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  Topic: Evolution of the horse; a problem for Darwinism?, For Daniel Smith to present his argument< Next Oldest | Next Newest >  

Posts: 1200
Joined: Jan. 2006

(Permalink) Posted: Sep. 23 2007,17:48   

Quote (Henry J @ Sep. 23 2007,17:02)
I recall reading a few years ago that the number of fossil finds that had been studied was around 250 to 500 million. Since quite a few species have multiple finds, the number of species represented would be a good bit less than that.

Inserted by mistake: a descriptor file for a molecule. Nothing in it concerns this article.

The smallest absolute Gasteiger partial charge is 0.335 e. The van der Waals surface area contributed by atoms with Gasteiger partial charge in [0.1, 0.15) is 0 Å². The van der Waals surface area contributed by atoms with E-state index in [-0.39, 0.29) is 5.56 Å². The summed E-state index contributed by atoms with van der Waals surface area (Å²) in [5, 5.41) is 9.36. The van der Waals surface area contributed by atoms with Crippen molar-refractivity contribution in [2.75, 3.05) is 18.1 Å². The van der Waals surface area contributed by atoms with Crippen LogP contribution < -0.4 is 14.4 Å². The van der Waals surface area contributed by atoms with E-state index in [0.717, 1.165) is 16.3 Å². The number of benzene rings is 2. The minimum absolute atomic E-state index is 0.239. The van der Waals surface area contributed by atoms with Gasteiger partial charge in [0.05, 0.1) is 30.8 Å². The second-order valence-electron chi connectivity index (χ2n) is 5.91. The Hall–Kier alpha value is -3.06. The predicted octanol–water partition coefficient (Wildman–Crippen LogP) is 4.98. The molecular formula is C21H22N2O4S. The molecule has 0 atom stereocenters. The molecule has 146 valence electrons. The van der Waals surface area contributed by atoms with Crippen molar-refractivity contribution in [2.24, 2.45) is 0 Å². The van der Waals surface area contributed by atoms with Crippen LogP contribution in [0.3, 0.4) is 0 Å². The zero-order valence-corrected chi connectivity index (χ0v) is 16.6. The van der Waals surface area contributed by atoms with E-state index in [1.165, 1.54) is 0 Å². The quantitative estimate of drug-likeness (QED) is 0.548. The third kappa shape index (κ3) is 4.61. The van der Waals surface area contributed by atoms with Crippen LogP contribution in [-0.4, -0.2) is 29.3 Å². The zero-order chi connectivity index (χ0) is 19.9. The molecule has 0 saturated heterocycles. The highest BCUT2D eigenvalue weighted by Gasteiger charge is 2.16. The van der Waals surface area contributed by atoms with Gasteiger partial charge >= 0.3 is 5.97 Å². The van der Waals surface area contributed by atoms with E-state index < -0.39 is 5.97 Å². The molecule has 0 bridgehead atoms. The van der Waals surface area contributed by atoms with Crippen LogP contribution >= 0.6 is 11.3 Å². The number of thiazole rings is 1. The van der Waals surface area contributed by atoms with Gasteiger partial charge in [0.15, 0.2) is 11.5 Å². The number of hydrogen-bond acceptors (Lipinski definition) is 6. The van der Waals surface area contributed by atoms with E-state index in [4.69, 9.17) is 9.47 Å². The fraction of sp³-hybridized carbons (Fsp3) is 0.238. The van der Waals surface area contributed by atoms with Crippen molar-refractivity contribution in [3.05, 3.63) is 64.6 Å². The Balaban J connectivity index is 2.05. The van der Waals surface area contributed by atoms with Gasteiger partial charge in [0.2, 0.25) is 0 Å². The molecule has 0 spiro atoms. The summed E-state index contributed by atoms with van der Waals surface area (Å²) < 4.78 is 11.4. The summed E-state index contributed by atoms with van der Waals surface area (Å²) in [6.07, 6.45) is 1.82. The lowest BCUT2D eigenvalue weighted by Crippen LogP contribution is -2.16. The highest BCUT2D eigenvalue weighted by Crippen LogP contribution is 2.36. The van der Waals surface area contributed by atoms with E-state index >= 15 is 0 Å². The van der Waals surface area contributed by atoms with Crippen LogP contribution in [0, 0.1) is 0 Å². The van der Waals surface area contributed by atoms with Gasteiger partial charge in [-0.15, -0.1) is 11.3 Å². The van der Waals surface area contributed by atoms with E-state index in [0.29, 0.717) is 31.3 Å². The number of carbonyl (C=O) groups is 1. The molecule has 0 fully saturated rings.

I wonder how many species have lived in the last 500 million years - would that be more or less than 500 million?


500 million fossils would probably represent at most a million of species, perhaps much less.
Given speciation rates and estimations of current biodiversity, hundreds of billions of species may have lived since the cambrian. I'm not sure if there is an estimation of that number.
What would be interesting is an estimation of the total number of fossil specices for a given group (say animals with skeleton) and a given time range of 1-5 million years. For instance, from -125 to -100 million years. I guess this number is always WAY smaller that the number of known living species of the same group.

  1733 replies since Sep. 18 2007,15:27 < Next Oldest | Next Newest >  

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